Industrial Hemp Farming Act - Fall 2017

The Industrial Hemp Farming Act to close up the legality gaps from the 2014 Farm Bill. While the 2014 Farm Bill brought hemp production back to America, it gave the DEA the ability to antagonize farmers and undermine hemp efforts.

While the current Act is not perfect, efforts are being undertaken to get the Act close to an ideal form before passage. But, how did we get here?

Now is the time for the Industrial Hemp Farming Act

The Industrial Hemp Farming Act was born from the Hemp Industry's growing pains over the last 3 years. While key production states like California, Colorado, and Kentucky have seen immense growth; the results have been varied elsewhere.

Most of this is due to the FDA being unable to regulate the product and the DEA insisting that hemp/CBD is still a Schedule I narcotic. Hemp industry leaders have battled with the federal government up until 2017 when the DEA chose to back off its choice of legal wording. Now, the Industrial Hemp Act exists to clean up any legal loopholes.

"I'm confident as this goes through different committees, through the House and the Senate, that it can get shaken out the right way," said John Ryan, founder of Ananda Hemp, which grows hundreds of acres of hemp for CBD and other uses in Kentucky.


Industrial Hemp


Closing the Loopholes from the 2014 Farm Bill

Hemp cultivation returned to America in full force after the passage of the 2014 Farm Bill. While the bill was a compromise to many interests, it fell short of calling hemp directly legal. The ruling in the final bill was that industrial hemp is distinct from marijuana.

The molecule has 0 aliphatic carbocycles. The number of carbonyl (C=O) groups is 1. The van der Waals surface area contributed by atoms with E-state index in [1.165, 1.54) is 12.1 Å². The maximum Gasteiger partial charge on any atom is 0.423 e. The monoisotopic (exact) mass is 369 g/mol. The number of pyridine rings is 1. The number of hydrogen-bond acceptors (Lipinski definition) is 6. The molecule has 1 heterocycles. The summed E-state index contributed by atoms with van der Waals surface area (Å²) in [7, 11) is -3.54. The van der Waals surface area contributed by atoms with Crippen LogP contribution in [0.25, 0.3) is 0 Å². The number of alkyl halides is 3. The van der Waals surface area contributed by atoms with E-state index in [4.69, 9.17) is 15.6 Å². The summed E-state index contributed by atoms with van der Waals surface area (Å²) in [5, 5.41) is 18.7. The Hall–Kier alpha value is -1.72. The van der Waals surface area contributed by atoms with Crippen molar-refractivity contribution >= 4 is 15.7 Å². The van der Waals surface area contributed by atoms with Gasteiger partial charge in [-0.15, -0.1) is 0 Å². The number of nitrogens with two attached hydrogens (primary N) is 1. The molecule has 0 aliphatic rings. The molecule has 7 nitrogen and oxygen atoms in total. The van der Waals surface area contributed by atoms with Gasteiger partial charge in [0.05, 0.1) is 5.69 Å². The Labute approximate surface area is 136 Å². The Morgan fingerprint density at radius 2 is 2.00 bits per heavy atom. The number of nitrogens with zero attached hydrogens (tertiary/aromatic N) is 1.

While that sounds pretty clear, it doesn't say that hemp is legal. But, if there are no laws on the books against hemp farming & consumption, why is it still getting linked in with its nefarious sibling?

The Industrial Hemp Farming Act is picking up steam in Congress this Fall. While Kentucky Republicans support the bill, there are efforts within the GOP to water it down. Those efforts range from DEA inspections to 'hot' testing measures being more severe.

Most of these add-ons are expected to be dropped, it's still quite an improvement over where hemp farming was at before 2014. Since 33 states are now actively participating in either hemp production or consumption, many believe this 2/3rds American majority will push the Act to passage.

The Industrial Hemp Farming Act Moving Forward

While the Industrial Hemp Farming Act seems to be marching to passing, there are a ton of questions to be answered. Will the Act create a conflict between the FDA and the Hemp Industry?

Why does this Act purposefully leave our cannabis farmers and merchants? As such, will they ever directly support federal efforts towards legalization? If that wasn't enough, how will it be implemented nationwide? The future is wide open.

Quote source: Ministry of Hemp